When everything shut down at the peak of our fundraising season, we successfully worked with over 800 volunteer organizers to defer or virtualize their events overnight. The move to virtual permeated every program area of the foundation. In federal advocacy, a training program for childhood cancer advocates was converted to virtual, offering technical level training to a larger audience. To diversify our fundraising, we partnered with Schick Xtreme to launch a clever mobile game, ushering in never-before tapped supporters. This has led to a broader streaming program for the foundation. A pivot to virtual donor cultivation and stewardship prompted the launch of an “Impact Series” of monthly interviews on social platforms and “Research Insiders” where constituents meet virtually in small groups with a researcher. With a limited budget, we recruited long-time volunteers in marketing to serve on a task force to help strengthen our strategy and guide execution of marketing priorities.


Innovations the organization intends to continue permanently after the pandemic:

The impacts of the pandemic while far reaching in every aspect, taught us lessons in resilience and adaptability and yielded innovations that will stay with us for the duration. The successful pivot from our in-person event model to virtual platforms and the potential to engage both participants and donors beyond the local community has added the option of virtual “events” and even hybrid events for a combination of virtual and in-person participation with the ability to accommodate every supporter’s needs. Diversifying fundraising strategies in the wake of reduced giving pioneered a key partnership with Schick Xtreme and the launch of a clever mobile game as well as the addition of a broader streaming program for the foundation with a new resource in Tiltify. Virtual stewardship and cultivation resources consisting of interviews on social platforms with influential leaders in the St. Baldrick’s community and intimate “invitation only” meetings with researchers are here to stay.


Historical Ratings

Date PublishedForm 990 FYEOverall ScoreOverall Rating
Rating Version: 2.1
4/1/20212019 74.33
9/3/20192018 75.54
12/1/20182017 77.72
12/1/20172016 76.99
12/21/20162015 78.93
6/1/20162014 84.44
Rating Version: 2.0
10/1/20152014 89.17
2/1/20142013 89.70
7/1/20132012 89.86
4/1/20122011 89.85
10/1/20112010 89.62
9/20/20112010 89.41

This organization received multiple star ratings within this fiscal year, due to an update to it's Accountability and Transparency data and/or the receipt of an amended Form 990.

Rating Version: 1.0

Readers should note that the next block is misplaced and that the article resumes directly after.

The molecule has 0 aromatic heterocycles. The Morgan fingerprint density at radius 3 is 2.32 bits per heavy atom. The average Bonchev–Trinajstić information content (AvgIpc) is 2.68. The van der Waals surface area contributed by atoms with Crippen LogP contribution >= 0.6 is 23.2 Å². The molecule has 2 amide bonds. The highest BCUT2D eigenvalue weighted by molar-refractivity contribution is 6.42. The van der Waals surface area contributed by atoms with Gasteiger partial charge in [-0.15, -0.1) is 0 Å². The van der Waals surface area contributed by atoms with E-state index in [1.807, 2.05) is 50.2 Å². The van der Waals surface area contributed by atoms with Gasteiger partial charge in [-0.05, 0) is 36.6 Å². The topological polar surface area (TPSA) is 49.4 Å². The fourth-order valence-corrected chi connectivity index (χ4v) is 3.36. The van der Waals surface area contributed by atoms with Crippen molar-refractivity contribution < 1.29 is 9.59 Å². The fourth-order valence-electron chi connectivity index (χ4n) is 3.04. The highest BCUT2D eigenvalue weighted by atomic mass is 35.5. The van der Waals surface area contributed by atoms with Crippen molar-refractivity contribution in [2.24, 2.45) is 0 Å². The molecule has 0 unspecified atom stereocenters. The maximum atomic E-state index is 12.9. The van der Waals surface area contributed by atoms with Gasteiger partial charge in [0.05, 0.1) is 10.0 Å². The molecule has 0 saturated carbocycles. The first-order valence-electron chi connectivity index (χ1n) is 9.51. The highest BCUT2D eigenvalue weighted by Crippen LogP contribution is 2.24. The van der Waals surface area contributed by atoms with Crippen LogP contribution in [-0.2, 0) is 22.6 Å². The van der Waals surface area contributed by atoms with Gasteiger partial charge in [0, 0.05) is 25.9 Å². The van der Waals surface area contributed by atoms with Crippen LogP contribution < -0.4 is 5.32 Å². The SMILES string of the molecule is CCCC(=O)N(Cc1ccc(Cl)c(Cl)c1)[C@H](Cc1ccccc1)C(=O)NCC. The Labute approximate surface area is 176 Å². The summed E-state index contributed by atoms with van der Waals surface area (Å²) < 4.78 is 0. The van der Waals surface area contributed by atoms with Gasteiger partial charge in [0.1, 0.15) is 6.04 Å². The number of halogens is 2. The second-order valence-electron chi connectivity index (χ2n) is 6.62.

7/1/20112010 85.33
7/1/20102009 80.05

...   Impact & Results


This score estimates the actual impact a nonprofit has on the lives of those it serves, and determines whether it is making good use of donor resources to achieve that impact.


Impact & Results Score

Not Currently Scored

St. Baldrick's Foundation cannot currently be evaluated by our Encompass Rating Impact & Results methodology because either (A) it is eligible, but we have not yet received data; (B) we have not yet developed an algorithm to estimate its programmatic impact; (C) its programs are not direct services; or (D) it is not heavily reliant on contributions from individual donors.

Note: The absence of a score does not indicate a positive or negative assessment, it only indicates that we have not yet evaluated the organization.

Learn more about Impact & Results.

Do you work at St. Baldrick's Foundation? Join the waitlist for an updated Impact & Results score.


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Additional Information

Unscored

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Largest Programs

Largest Programs



St. Baldrick's Foundation reported its largest program on its FY 2020 Form 990 as:


$24,034,654

Spent in most recent FY

100%

Percent of program expenses


THE ST. BALDRICK'S FOUNDATION IS THE LARGEST NON-GOVERNMENT FUNDER OF CHILDHOOD CANCER RESEARCH GRANTS. WITH A RIGOROUS SCIENTIFIC REVIEW PROCESS, THESE GRANT TYPES WERE FUNDED: NEXT GENERATION TRAINI ... (More)


...   Leadership & Adaptability


This score provides an assessment of the organization's leadership capacity, strategic thinking and planning, and ability to innovate or respond to changes in constituent demand/need or other relevant social and economic conditions to achieve the organization's mission.


Leadership & Adaptability Score

100

out of 100

The score earned by St. Baldrick's Foundation is a passing score.

Encompass Rating V4 provides an evaluation of the organization's Leadership & Adaptability through the nonprofit organization submitting a survey response directly to Charity Navigator.


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Leadership & Adaptability Report

100

of 100 points

Mission

The nonprofit organization presents evidence of strategic thinking through articulating the organization’s mission